Decreased OCR in Hs578Ts(i)8 cells is not due to reduced mitochondrial biomass
To further investigate whether the significant decrease in oxidative phosphorylation observed in the Hs578Ts(i)8 cell variant compared to the Hs578T cells is due to a decrease in mitochondrial biomass, citrate synthase (CS) activity was then measured. CS is the enzyme that catalyses the first step of the Krebs cycle where it converts acetate from acetyl CoA and oxaloacetate into citrate; this enzyme is localised in the mitochondrial matrix in virtually all cell types and it is a quantitative enzyme marker for intact mitochondria. As shown in Fig. 3a, however, Hs578T and Hs578Ts(i)8 variants have similar CS activity. To confirm these results, we investigated the expression of VDAC1. VDAC1 is a major calcium ion transport channel and is considered the most abundant outer mitochondrial matrix protein. Immunoblotting showed similar levels of VDAC1 expression in both Hs578T and Hs578Ts(i)8 suggesting, again, that mitochondrial biomass is not significantly different among these two variants (Fig. 3b; See Supplemental Fig. 2 for triplicate repeats and uncropped gels). Together, these results suggest that the decrease in oxidative phosphorylation observed in Hs578Ts(i)8 compared to Hs578T is not due to reduced mitochondrial biomass.
Pyruvate dehydrogenase kinase activity is not increased in the Hs578Ts(i)8 cell line variant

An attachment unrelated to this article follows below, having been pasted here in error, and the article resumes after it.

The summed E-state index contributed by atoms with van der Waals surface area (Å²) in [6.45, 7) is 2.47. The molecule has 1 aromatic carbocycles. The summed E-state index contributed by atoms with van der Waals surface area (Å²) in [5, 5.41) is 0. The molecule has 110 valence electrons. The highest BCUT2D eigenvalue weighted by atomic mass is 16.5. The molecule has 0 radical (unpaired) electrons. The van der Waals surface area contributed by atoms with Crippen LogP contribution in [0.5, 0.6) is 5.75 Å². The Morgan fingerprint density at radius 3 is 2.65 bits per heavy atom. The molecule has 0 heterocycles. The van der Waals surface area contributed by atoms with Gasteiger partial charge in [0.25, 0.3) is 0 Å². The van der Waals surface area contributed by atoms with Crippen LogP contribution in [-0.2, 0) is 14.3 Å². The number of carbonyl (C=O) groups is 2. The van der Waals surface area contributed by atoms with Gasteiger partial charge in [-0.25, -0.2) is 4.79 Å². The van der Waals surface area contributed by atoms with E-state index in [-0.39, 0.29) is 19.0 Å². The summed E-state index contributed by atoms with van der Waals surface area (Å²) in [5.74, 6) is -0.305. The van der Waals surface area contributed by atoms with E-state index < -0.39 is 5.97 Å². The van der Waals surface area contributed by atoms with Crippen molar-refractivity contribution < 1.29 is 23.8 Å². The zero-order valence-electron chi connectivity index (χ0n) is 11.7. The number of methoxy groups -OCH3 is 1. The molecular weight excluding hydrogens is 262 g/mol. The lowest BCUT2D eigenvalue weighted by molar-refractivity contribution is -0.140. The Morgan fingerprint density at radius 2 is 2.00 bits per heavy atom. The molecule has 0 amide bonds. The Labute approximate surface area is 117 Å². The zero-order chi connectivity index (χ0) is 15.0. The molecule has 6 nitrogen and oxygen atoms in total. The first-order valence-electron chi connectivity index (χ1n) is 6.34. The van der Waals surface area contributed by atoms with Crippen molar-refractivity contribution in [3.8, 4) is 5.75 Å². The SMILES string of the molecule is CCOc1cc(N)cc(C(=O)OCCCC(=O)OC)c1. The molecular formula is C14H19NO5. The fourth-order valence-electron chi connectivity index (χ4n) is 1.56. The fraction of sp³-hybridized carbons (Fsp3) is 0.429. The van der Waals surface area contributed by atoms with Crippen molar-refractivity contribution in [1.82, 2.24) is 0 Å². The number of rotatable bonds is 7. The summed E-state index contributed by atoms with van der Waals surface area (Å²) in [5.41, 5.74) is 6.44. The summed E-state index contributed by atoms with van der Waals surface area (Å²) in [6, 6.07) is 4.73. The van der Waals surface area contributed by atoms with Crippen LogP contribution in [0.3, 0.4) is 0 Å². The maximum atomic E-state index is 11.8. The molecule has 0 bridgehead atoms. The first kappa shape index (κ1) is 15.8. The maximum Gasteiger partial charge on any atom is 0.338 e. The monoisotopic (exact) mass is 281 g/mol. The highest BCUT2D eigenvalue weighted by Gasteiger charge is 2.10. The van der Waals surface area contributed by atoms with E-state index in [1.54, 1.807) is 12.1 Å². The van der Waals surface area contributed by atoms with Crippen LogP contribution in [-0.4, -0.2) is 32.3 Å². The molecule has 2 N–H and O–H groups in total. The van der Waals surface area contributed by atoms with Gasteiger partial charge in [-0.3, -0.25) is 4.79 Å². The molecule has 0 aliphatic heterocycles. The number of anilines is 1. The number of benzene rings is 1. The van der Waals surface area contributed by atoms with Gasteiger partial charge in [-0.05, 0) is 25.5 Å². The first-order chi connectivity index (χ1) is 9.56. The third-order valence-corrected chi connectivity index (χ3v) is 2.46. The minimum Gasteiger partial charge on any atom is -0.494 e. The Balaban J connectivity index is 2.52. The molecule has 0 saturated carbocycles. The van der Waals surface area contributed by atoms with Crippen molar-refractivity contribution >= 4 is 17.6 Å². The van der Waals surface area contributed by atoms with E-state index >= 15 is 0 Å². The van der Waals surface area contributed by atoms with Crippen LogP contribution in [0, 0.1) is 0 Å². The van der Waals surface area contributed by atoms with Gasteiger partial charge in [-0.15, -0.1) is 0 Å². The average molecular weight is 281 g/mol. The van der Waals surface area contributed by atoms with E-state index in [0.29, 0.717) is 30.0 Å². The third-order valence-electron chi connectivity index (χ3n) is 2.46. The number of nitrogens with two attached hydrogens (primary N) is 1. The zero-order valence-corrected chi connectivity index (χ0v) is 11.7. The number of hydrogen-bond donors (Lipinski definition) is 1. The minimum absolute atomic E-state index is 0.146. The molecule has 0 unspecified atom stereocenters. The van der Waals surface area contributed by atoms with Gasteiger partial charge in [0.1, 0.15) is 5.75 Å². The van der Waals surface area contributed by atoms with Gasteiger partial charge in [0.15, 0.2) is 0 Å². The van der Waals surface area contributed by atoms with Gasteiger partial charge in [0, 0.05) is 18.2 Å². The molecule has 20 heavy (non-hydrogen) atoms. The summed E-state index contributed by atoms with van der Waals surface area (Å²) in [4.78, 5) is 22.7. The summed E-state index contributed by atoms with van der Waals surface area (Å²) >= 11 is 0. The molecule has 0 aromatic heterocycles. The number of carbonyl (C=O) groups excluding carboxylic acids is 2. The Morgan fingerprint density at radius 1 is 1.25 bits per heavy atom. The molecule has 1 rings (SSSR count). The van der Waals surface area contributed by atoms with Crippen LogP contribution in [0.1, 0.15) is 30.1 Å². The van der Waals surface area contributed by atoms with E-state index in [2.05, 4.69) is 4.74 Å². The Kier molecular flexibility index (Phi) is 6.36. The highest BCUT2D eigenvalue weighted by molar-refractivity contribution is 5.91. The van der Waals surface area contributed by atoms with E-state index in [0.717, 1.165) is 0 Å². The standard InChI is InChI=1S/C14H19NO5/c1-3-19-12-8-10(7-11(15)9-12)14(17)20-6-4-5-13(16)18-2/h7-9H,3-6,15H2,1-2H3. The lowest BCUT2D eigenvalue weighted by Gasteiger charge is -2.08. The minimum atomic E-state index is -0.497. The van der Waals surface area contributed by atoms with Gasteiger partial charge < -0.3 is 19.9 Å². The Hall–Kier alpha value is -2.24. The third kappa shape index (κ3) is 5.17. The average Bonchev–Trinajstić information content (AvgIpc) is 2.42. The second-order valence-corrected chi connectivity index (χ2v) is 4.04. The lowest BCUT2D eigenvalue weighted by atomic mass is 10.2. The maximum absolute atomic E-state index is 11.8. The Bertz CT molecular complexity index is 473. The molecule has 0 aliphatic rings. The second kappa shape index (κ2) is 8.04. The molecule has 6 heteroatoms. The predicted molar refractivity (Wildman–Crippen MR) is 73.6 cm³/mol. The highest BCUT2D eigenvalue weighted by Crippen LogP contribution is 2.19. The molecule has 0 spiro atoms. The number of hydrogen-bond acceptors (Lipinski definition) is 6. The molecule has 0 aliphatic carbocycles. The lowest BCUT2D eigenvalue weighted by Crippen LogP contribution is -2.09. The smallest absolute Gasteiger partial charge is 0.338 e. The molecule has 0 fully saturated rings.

One of the possible causes of metabolic alteration in cancer cells is a decreased substrate supply and this can sometimes be explained by increased pyruvate dehydrogenase kinase (PDK) activity. PDK is an inhibitor of pyruvate dehydrogenase (PD) which converts pyruvate produced during glycolysis into acetyl CoA. The resulting acetyl CoA enters the Krebs cycle and provides reducing equivalents for oxidative phosphorylation. When PDK is increased the supply of acetyl CoA to the Krebs cycle is restricted, resulting in increased glycolysis18. Increased PDK expression has been detected in many cancers and, therefore, its inhibitor dichloroacetic acid (DCA) has been studied as a possible anti-cancer treatment19,20. To investigate whether PDK expression is increased in the Hs578Ts(i)8 cell line variant thus reducing the supply of acetyl CoA to the mitochondria for oxidative phosphorylation, Hs578Ts(i)8 cells were treated with 5 mM DCA for 24 hrs prior to analysis with the Seahorse Extracellular Flux analyser; this concentration was chosen because it did not affect cell viability (Supplemental Fig. 2). We observed that DCA inhibition of PDK did not increase oxidative phosphorylation in these Hs578Ts(i)8 cells (Fig. 4a,b), suggesting PDK is not involved in the observed switch to glycolysis in these cells. Similarly, DCA treatment did not affect glycolysis in Hs578Ts(i)8 cells, as deduced from ECAR rates (Fig. 4c,d). As thus expected, the OCR/ECAR ratios were similar before and after DCA treatment (Fig. 4e).